Tesla shares fell 8.12% Tuesday after Wall Street downgraded price targets on the electric vehicle maker’s stock. Analysts fear that CEO Elon Musk is distracted by his hostile takeover and micromanagement of Twitter, and that China sales will be affected by the Chinese government allowing COVID-19 to spread after ending its stance on harsh restrictions.
Tesla’s shares hit a more than two-year low of $138 at the time this article was published.
Analysts say investors are concerned Musk will sell more shares of Tesla to fund Twitter, and that his antics on the social media platform are hurting the EV maker’s brand. Last week Musk sold around $3.5 billion worth of shares, one of many stock dumps the CEO has done this year.
Some investors are calling on Tesla’s board of directors to replace Musk as CEO, to step in and protect shareholders from the stock drop.
“Tesla stock price now reflects the value of having no CEO. Great job tesla BOD – Time for a shake up,” tweeted Ross Gerber, a portfolio manager at Gerber Kawasaki.
It’s not yet clear if Tesla EV sales have been affected by consumer sentiment about Musk’s Twitter involvement — after all, Teslas are still widely considered to be good automobiles by all metrics of battery range, performance, technology and safety. We’ll have to wait for January to see 2022’s fourth-quarter numbers.
The worries about China sales are warranted though, says Gordon Johnson, CEO and founder at GLJ Research and Tesla bear. During a Twitter Spaces event Tuesday, Johnson noted that China is Tesla’s largest and most profitable market.
It’s difficult to find regional breakdowns of Tesla units sold per quarter, but the China Passenger Car Association (CPCA) keeps track of monthly sales. The CPCA reported that Tesla delivered 28,217 EVs from its Shanghai plant in July (a low number due to factory line upgrades); 76,965 in August; and 83,135 in September, totaling 188,317 units sold in China in the third quarter. That’s a little more than half of all units sold worldwide — or 343,830 units — in Q3.
China’s rates of EV adoption are higher than in the U.S. and Europe, so it naturally makes up a larger portion of Tesla’s global sales. Investors fear a drop in those sales in the coming months as COVID-19 threatens to ravage the country following the Chinese government’s complete reversal on its previous draconian restrictions. If that happens, Tesla will need to rely more on its Western markets, where the Twitter dilemma could cause problems.
“Is the Tesla EV brand being impacted by all this Twitter drama, meaning all the controversy?” said Gary Black, a managing partner of the Future Fund during a Twitter Spaces session Tuesday. Black, who owns about $50 million in Tesla stock, said in August that Tesla is the fund’s largest position.
“Is it causing people to either cancel their orders or not order Teslas or, you know, just causing the brand to fall out of favor among people who buy EVs? I don’t see it, but that’s one of the worries that institutional investors are asking me.”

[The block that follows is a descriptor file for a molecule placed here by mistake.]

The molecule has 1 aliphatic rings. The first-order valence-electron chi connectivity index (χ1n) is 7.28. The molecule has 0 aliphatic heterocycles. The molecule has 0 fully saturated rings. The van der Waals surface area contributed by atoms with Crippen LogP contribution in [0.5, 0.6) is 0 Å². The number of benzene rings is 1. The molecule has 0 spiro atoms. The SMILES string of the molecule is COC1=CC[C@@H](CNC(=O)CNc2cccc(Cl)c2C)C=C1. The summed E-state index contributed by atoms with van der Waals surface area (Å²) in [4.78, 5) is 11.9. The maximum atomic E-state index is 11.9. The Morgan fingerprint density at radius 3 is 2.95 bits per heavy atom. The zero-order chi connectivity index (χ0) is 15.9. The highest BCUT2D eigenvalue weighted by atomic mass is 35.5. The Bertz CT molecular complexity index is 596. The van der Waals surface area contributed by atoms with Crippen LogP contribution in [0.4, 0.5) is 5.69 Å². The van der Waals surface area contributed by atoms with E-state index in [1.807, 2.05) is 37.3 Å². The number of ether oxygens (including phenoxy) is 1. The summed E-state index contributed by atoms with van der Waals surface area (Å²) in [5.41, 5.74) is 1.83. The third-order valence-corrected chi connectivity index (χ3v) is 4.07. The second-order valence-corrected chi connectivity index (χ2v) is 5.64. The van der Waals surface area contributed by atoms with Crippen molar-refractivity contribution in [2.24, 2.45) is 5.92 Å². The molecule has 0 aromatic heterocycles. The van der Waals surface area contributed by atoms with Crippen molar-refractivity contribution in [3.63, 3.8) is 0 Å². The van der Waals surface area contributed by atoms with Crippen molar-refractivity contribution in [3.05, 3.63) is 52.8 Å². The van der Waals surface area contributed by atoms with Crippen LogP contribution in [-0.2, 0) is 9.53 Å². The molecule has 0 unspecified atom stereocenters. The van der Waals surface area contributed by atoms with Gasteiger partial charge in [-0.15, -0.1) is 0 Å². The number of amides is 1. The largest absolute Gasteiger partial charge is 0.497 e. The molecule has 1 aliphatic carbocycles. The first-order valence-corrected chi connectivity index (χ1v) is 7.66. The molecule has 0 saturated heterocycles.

Black said he does believe eventually Musk’s personality, in particular his political rhetoric that rants about the “woke mind virus,” will have an impact on the brand “if [Musk] doesn’t stop.” He went on to say he’d advise the board to “pull Elon aside and say, look, you may have these political views, but you’re not helping the Tesla brand by articulating them.”
“I don’t know what he gets out of insulting his client base on the left,” said Black.
Musk recently posted a Twitter poll asking if he should step down as CEO of the social media platform, and said he would abide by the results of the poll. Voters voted in favor of him leaving, prompting Musk to say he believes bots rigged the poll. There have been reports that Musk is looking for a new CEO, but he has not yet affirmed this.
Black said the uncertainty around whether Musk will make good on his word is one of the reasons investors are selling Tesla stock.
Like many other investors, Black also called on Musk and Tesla to buy back some of the stock, saying there’s no better way to demonstrate that he believes the stock is too cheap.
Johnson said the stock, which is priced higher than General Motors, Ford and Stellantis combined, is overvalued largely due to advancements Musk has promised but has not yet delivered.
“I believe the reason why Tesla went so high is because Musk said that he would have cars that can drive with optical cameras. He has not done that,” said Johnson. “He said he would have a [battery technology] that would deliver a $25,000 car. He has not done that. He said he was a silicon innovator. He’s not. He said he was the world leader in biped robotics. He’s not. I believe these promises combined with quantitative easing is what drove the stock higher, not Tesla’s execution.”
Now that the stock price is coming down, Johnson implied it’s possible investors are not just spooked by the current situations with Twitter and in China, but they’re realizing that Tesla is an automaker like any other at the end of the day, and its stock should reflect that.